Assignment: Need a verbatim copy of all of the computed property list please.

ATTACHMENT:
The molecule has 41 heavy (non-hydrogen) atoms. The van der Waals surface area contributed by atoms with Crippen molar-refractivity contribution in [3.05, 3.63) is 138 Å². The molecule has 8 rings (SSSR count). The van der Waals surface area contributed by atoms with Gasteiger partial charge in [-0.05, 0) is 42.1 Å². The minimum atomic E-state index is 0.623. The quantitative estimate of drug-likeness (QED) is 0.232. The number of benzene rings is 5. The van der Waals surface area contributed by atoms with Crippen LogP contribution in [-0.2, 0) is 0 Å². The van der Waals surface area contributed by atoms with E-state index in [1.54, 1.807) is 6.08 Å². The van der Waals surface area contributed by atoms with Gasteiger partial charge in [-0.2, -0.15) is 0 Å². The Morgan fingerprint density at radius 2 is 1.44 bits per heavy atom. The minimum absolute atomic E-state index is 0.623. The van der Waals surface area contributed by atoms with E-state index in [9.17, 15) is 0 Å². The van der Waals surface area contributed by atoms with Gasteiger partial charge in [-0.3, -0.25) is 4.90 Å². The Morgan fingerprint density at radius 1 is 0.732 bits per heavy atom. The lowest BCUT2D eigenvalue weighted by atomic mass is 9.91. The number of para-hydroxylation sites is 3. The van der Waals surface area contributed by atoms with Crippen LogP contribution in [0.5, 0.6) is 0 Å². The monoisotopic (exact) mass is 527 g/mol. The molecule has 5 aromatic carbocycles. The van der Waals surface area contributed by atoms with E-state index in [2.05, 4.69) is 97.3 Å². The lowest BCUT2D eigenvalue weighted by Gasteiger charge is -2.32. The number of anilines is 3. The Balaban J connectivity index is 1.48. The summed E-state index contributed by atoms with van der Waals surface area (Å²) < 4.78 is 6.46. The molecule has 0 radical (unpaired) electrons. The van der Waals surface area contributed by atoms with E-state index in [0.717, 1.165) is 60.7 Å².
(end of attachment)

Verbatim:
The molecule has 41 heavy (non-hydrogen) atoms. The van der Waals surface area contributed by atoms with Crippen molar-refractivity contribution in [3.05, 3.63) is 138 Å². The molecule has 8 rings (SSSR count). The van der Waals surface area contributed by atoms with Gasteiger partial charge in [-0.05, 0) is 42.1 Å². The minimum atomic E-state index is 0.623. The quantitative estimate of drug-likeness (QED) is 0.232. The number of benzene rings is 5. The van der Waals surface area contributed by atoms with Crippen LogP contribution in [-0.2, 0) is 0 Å². The van der Waals surface area contributed by atoms with E-state index in [1.54, 1.807) is 6.08 Å². The van der Waals surface area contributed by atoms with Gasteiger partial charge in [-0.2, -0.15) is 0 Å². The Morgan fingerprint density at radius 2 is 1.44 bits per heavy atom. The minimum absolute atomic E-state index is 0.623. The van der Waals surface area contributed by atoms with E-state index in [9.17, 15) is 0 Å². The van der Waals surface area contributed by atoms with Gasteiger partial charge in [-0.3, -0.25) is 4.90 Å². The Morgan fingerprint density at radius 1 is 0.732 bits per heavy atom. The lowest BCUT2D eigenvalue weighted by atomic mass is 9.91. The number of para-hydroxylation sites is 3. The van der Waals surface area contributed by atoms with Crippen LogP contribution in [0.5, 0.6) is 0 Å². The monoisotopic (exact) mass is 527 g/mol. The molecule has 5 aromatic carbocycles. The van der Waals surface area contributed by atoms with E-state index in [2.05, 4.69) is 97.3 Å². The lowest BCUT2D eigenvalue weighted by Gasteiger charge is -2.32. The number of anilines is 3. The Balaban J connectivity index is 1.48. The summed E-state index contributed by atoms with van der Waals surface area (Å²) < 4.78 is 6.46. The molecule has 0 radical (unpaired) electrons. The van der Waals surface area contributed by atoms with E-state index in [0.717, 1.165) is 60.7 Å².